Get involved with our Fair Farm Bill Action Team!

The Biggest Threat to the Colorado River: Thirsty Corporations

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by Kat Ruane and Mia DiFelice

Over the past few years, the Colorado River has plummeted to crisis levels, setting off alarm bells for the 40 million people who depend on it for water. 

But recent proposals for cuts on water use have completely ignored a major driver of the crisis: Big Ag. Thirsty mega-dairy cows and cash crops are guzzling the Colorado River at a reckless rate. 

Bad policy and Big Ag’s reign over the Colorado threaten the future of the entire region, especially for those already vulnerable to climate change and water scarcity. To secure a livable future in the Basin, policymakers must completely rethink water use and rein in Big Ag’s water abuses.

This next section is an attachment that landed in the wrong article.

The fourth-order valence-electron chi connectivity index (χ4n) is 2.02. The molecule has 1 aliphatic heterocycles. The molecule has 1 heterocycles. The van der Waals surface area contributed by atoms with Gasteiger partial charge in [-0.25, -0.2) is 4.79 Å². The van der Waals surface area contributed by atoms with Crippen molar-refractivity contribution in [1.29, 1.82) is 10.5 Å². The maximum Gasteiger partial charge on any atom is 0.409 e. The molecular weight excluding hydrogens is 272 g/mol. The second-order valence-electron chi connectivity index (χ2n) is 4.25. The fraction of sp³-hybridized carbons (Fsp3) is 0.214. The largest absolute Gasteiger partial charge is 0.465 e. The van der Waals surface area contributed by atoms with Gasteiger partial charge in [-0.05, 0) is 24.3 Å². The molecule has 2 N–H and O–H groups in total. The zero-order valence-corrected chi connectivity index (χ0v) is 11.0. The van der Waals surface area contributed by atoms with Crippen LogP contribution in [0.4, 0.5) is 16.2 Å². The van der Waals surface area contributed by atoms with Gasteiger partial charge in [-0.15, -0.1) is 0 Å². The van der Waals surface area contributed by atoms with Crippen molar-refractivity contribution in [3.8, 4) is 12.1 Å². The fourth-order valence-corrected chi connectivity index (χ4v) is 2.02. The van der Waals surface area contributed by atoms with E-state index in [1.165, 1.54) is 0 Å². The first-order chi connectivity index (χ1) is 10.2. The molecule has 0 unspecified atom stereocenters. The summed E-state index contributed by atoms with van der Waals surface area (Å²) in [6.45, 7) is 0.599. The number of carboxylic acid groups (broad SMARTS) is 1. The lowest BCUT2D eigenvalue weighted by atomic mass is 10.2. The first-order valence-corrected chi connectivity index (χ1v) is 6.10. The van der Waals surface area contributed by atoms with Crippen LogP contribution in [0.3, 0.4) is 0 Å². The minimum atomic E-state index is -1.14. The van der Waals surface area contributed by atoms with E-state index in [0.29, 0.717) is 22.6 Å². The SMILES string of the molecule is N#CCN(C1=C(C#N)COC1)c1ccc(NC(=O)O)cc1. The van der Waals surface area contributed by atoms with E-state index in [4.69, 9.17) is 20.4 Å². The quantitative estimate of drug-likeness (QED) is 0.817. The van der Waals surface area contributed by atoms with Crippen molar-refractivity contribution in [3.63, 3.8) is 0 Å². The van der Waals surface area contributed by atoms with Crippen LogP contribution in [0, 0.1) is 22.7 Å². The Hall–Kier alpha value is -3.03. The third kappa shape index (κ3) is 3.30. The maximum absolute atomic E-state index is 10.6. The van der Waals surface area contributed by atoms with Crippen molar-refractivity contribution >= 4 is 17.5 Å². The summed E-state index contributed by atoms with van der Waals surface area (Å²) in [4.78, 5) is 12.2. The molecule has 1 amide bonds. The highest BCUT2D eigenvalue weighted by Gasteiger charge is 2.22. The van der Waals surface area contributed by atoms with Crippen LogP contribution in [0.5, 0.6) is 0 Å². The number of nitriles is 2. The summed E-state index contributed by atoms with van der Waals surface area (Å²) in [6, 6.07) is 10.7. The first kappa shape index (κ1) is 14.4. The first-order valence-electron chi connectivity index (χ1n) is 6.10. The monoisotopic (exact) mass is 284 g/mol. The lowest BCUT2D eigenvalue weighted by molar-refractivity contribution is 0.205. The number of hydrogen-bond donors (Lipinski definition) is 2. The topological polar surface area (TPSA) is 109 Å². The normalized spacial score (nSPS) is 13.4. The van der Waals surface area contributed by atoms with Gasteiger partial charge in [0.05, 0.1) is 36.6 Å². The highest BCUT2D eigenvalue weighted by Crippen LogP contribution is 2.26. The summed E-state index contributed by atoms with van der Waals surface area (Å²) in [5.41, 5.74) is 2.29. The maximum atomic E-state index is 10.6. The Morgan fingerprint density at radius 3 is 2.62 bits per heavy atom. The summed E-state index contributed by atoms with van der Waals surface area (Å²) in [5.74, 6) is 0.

Decades of Mismanagement Have Brought the Colorado River to Its Current Crisis

Water on the Colorado River has been tightly managed, going back a century to the passage of the Colorado River Compact. 

Under the Compact, the states split 15 million acre-feet* a year. The Lower Basin states (Arizona, California, and Nevada) get 7.5 million acre-feet, while the Upper Basin states (Colorado, New Mexico, Utah, and Wyoming) take what’s left. 

Additionally, the Basin is home to more than two dozen American Indian tribes, whose recognized rights make up about a quarter of the River’s flow.

However, the 1922 Compact and its allocations were based on the unusually wet conditions of the time. They didn’t account for the river’s usual flow, for our current climate change-fueled megadrought, or the region’s population boom.